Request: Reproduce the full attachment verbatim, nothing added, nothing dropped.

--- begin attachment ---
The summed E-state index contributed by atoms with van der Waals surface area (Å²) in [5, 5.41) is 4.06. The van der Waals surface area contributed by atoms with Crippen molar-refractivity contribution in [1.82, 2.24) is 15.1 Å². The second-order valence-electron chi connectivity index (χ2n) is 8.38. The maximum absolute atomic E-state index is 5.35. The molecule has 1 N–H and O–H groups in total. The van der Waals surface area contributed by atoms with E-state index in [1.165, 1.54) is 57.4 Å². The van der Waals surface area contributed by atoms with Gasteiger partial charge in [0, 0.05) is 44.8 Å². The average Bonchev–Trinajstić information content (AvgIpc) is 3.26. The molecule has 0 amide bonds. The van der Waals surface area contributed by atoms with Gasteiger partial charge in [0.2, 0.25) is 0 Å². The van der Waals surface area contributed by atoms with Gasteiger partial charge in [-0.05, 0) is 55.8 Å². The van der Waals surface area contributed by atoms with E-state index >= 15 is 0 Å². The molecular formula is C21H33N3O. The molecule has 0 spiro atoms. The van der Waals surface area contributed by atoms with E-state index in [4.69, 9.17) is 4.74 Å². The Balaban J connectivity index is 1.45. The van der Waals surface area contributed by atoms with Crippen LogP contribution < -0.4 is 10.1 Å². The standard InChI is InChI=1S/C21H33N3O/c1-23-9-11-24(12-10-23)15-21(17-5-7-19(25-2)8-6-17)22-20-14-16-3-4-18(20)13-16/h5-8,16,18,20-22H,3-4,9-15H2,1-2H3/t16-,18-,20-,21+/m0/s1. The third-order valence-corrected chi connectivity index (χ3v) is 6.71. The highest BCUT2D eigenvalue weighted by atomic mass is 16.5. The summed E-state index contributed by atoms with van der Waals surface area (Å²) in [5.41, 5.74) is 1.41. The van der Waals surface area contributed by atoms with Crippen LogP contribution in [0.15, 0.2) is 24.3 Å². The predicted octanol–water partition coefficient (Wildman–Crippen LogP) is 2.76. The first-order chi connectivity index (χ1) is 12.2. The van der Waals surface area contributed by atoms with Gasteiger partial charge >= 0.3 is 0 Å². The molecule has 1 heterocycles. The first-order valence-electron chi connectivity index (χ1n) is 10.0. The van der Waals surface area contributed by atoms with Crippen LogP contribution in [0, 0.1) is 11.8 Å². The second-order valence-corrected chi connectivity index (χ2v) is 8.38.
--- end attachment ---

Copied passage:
The summed E-state index contributed by atoms with van der Waals surface area (Å²) in [5, 5.41) is 4.06. The van der Waals surface area contributed by atoms with Crippen molar-refractivity contribution in [1.82, 2.24) is 15.1 Å². The second-order valence-electron chi connectivity index (χ2n) is 8.38. The maximum absolute atomic E-state index is 5.35. The molecule has 1 N–H and O–H groups in total. The van der Waals surface area contributed by atoms with E-state index in [1.165, 1.54) is 57.4 Å². The van der Waals surface area contributed by atoms with Gasteiger partial charge in [0, 0.05) is 44.8 Å². The average Bonchev–Trinajstić information content (AvgIpc) is 3.26. The molecule has 0 amide bonds. The van der Waals surface area contributed by atoms with Gasteiger partial charge in [0.2, 0.25) is 0 Å². The van der Waals surface area contributed by atoms with Gasteiger partial charge in [-0.05, 0) is 55.8 Å². The van der Waals surface area contributed by atoms with E-state index >= 15 is 0 Å². The molecular formula is C21H33N3O. The molecule has 0 spiro atoms. The van der Waals surface area contributed by atoms with E-state index in [4.69, 9.17) is 4.74 Å². The Balaban J connectivity index is 1.45. The van der Waals surface area contributed by atoms with Crippen LogP contribution < -0.4 is 10.1 Å². The standard InChI is InChI=1S/C21H33N3O/c1-23-9-11-24(12-10-23)15-21(17-5-7-19(25-2)8-6-17)22-20-14-16-3-4-18(20)13-16/h5-8,16,18,20-22H,3-4,9-15H2,1-2H3/t16-,18-,20-,21+/m0/s1. The third-order valence-corrected chi connectivity index (χ3v) is 6.71. The highest BCUT2D eigenvalue weighted by atomic mass is 16.5. The summed E-state index contributed by atoms with van der Waals surface area (Å²) in [5.41, 5.74) is 1.41. The van der Waals surface area contributed by atoms with Crippen LogP contribution in [0.15, 0.2) is 24.3 Å². The predicted octanol–water partition coefficient (Wildman–Crippen LogP) is 2.76. The first-order chi connectivity index (χ1) is 12.2. The van der Waals surface area contributed by atoms with Gasteiger partial charge >= 0.3 is 0 Å². The molecule has 1 heterocycles. The first-order valence-electron chi connectivity index (χ1n) is 10.0. The van der Waals surface area contributed by atoms with Crippen LogP contribution in [0, 0.1) is 11.8 Å². The second-order valence-corrected chi connectivity index (χ2v) is 8.38.